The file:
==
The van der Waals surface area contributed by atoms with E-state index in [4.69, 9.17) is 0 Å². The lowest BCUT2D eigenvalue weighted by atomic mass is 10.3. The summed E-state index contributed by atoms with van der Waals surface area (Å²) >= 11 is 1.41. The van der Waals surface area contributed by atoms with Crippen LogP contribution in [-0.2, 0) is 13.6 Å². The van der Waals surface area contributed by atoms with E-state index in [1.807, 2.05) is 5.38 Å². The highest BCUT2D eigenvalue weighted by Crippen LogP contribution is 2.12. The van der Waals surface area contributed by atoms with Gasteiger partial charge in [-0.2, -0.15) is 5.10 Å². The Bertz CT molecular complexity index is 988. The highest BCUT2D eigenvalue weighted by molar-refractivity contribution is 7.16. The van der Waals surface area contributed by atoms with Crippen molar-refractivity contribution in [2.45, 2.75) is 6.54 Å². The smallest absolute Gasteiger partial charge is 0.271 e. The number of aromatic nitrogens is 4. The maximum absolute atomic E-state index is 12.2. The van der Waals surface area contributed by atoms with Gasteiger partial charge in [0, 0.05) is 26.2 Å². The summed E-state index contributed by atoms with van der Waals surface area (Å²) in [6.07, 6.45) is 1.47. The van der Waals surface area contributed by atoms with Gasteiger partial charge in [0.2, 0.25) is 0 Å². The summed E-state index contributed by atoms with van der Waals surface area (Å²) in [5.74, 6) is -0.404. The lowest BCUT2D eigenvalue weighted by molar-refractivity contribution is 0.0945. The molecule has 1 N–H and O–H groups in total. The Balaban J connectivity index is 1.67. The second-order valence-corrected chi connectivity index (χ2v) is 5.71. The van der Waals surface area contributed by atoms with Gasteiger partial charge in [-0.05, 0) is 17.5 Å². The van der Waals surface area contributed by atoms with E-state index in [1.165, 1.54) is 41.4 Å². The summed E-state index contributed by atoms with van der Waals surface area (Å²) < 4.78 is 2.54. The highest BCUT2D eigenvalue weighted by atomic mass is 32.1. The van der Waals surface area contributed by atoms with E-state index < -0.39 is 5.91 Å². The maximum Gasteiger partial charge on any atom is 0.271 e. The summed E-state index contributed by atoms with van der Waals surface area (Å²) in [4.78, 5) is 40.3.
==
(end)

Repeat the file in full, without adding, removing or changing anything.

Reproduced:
The van der Waals surface area contributed by atoms with E-state index in [4.69, 9.17) is 0 Å². The lowest BCUT2D eigenvalue weighted by atomic mass is 10.3. The summed E-state index contributed by atoms with van der Waals surface area (Å²) >= 11 is 1.41. The van der Waals surface area contributed by atoms with Crippen LogP contribution in [-0.2, 0) is 13.6 Å². The van der Waals surface area contributed by atoms with E-state index in [1.807, 2.05) is 5.38 Å². The highest BCUT2D eigenvalue weighted by Crippen LogP contribution is 2.12. The van der Waals surface area contributed by atoms with Gasteiger partial charge in [-0.2, -0.15) is 5.10 Å². The Bertz CT molecular complexity index is 988. The highest BCUT2D eigenvalue weighted by molar-refractivity contribution is 7.16. The van der Waals surface area contributed by atoms with Crippen molar-refractivity contribution in [2.45, 2.75) is 6.54 Å². The smallest absolute Gasteiger partial charge is 0.271 e. The number of aromatic nitrogens is 4. The maximum absolute atomic E-state index is 12.2. The van der Waals surface area contributed by atoms with Gasteiger partial charge in [0, 0.05) is 26.2 Å². The summed E-state index contributed by atoms with van der Waals surface area (Å²) in [6.07, 6.45) is 1.47. The van der Waals surface area contributed by atoms with Gasteiger partial charge in [0.2, 0.25) is 0 Å². The summed E-state index contributed by atoms with van der Waals surface area (Å²) in [5.74, 6) is -0.404. The lowest BCUT2D eigenvalue weighted by molar-refractivity contribution is 0.0945. The molecule has 1 N–H and O–H groups in total. The Balaban J connectivity index is 1.67. The second-order valence-corrected chi connectivity index (χ2v) is 5.71. The van der Waals surface area contributed by atoms with Gasteiger partial charge in [-0.05, 0) is 17.5 Å². The van der Waals surface area contributed by atoms with E-state index in [1.165, 1.54) is 41.4 Å². The summed E-state index contributed by atoms with van der Waals surface area (Å²) < 4.78 is 2.54. The highest BCUT2D eigenvalue weighted by atomic mass is 32.1. The van der Waals surface area contributed by atoms with E-state index < -0.39 is 5.91 Å². The maximum Gasteiger partial charge on any atom is 0.271 e. The summed E-state index contributed by atoms with van der Waals surface area (Å²) in [4.78, 5) is 40.3.